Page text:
As is true for most North Koreans, who live near starvation, almost anything at Camp 14 is viewed as edible. Shin and his fellow prisoners ate frogs, snakes, insects, rats —anything.

In the winter, when food is scarce, prisoners try to abate hunger pangs by not defecating, regurgitating and re-eating food — nothing is off limits, but none of it changes the fact of starvation.

One day, when Shin was 6, he was sitting in class when his teacher “sprang a surprise search,” digging through the pockets of all 40 students in class. The teacher found five kernels of corn, as Shin tells it, all of which belonged to a female classmate.

Ordering the girl to kneel in front of the class, the teacher repeatedly struck her head with his chalkboard pointer. After repeated strikes, lumps puffed up on her skull, blood poured from her head, and she collapsed, unconscious. Later that night, she died. The next day, the teacher was back in front of the class.

It wasn’t the first murder Shin witnessed, but it was the first informal one. Aside from the two or three annual executions that every prisoner has to watch at Camp 14, the bo-wi-bu have the green light to punish at will.

Unlike students in the rest of North Korea, prisoners are not fed the brainwash devised by the Kim regime of its own god-like benevolence. Rather, they are taught next to nothing. Shin believes children born in the camp were intentionally kept ignorant.

[Excerpted from Jewish Journal article authored by Jared Sichel]

North Korea using prisoners as lab rats

Like its Nazi counterpart, the North Korean government sometimes uses prisoners as lab rats to test the potency of certain chemicals.

Shin Dong-hyuk [formerly interned in the North Korean Camp 14] remembers when guards gave 15 inmates chemical solutions to rub on themselves. Shortly thereafter, they developed boils on their skin. As [his biographer] wrote, “Shin saw a truck arrive at the factory and watched as the ailing prisoners were loaded into it. He never saw them again.”

According to The Guardian newspaper, prisoners and guards from Camp 22 in Hamgyong “described watching entire families being put in glass chambers and gassed.”

One official document smuggled out by a defector said that 39-year-old Lin Hun-Nwa was transferred from Camp 22 “for the purpose of human experimentation of liquid gas for chemical weapons.”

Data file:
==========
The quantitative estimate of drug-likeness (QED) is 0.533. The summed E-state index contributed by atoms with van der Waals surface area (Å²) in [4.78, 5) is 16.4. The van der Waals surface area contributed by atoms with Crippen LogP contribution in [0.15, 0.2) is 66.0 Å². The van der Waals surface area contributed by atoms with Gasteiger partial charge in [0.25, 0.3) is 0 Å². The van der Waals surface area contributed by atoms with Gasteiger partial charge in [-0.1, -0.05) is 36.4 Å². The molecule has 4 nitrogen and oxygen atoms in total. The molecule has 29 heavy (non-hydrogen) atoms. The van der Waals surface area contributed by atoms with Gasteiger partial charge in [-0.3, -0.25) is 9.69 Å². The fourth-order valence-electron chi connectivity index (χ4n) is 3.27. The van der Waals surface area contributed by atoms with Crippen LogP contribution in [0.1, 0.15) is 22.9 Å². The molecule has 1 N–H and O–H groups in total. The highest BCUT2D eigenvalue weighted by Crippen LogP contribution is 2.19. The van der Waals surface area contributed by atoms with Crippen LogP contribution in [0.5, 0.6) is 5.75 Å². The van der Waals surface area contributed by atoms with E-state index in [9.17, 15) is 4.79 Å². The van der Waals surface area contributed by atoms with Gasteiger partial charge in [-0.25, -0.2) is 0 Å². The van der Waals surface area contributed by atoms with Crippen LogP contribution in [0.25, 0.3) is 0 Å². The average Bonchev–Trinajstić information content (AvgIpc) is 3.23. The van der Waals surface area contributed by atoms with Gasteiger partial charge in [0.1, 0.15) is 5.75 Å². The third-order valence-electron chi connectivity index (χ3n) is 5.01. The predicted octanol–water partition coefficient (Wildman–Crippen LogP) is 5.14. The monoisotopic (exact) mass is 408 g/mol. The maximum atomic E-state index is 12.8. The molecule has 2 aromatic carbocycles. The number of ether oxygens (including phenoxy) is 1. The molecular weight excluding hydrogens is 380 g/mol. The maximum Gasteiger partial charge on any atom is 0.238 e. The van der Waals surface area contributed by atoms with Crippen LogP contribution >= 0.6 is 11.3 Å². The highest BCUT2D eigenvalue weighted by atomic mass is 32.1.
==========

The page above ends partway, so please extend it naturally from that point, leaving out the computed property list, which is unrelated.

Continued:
“I will never forget the anguish of a North Korean defector who years after the fact broke down describing how he supervised the slow killing of parents and their child in a glass-encased chamber,” writes Rabbi Abraham Cooper, associate dean of the Simon Wiesenthal Center, who also sits on the board of directors of the U.S. Committee for Human Rights in North Korea.

“Shocking details of how long the agony went on and the efforts of the doomed parents to breathe air into the lungs of their dying child were duly written down and forwarded for analysis to those in charge of the production and upgrade of North Korean poison gases.”

[Excerpts from Jewish Journal article authored by Jared Sichel]

Shin Dong-hyuk’s escape from North Korean gulag

As Shin Dong-hyuk crawled over his friend’s lifeless body, the 23-year-old North Korean could feel the electric current shooting through him. Luckily, for Shin, the two pairs of pants he was wearing, coupled with his friend’s corpse, shielded him for the most part from the deadly voltage pulsing through the barbed-wire fences.

Those fences had trapped him since his birth inside Camp 14, a North Korean prison on the Taedong River in the hills about 50 miles northeast of the capital city of Pyongyang. But on this frigid afternoon, Jan. 2, 2005, something happened at the camp that had never happened before — someone escaped.

Shin’s friend, Park Yong Chul, had made it to the fence first, pushing his upper body through the lowest two strands of electrified wire. The current, though, was so powerful that it glued Park to the fence, killing him within seconds.

As journalist Blaine Harden writes in “Escape From Camp 14,” the gripping account of Shin’s life in the forced labor camp, “The weight of his [Park’s] body pulled down the bottom strand of wire, pinning it against the snowy ground and creating a small gap in the fence.”

Shin crawled through that gap, but not before exposing both of his legs to the wire, incinerating his skin. In terrible pain, he ran down the mountain away from Camp 14, becoming the first known person to have been born in and lived his whole life in a North Korean prison camp, and then to escape.

By evening, after traveling a few miles, he had found a few ears of dried corn, some cotton shoes and a worn military uniform that would allow him to ditch his prisoner’s garb and avoid unwanted attention. Shin had no money but was trying to make his way 370 miles north, to the Chinese border, to freedom.

He was wary of running into police, but he was also thin and starving.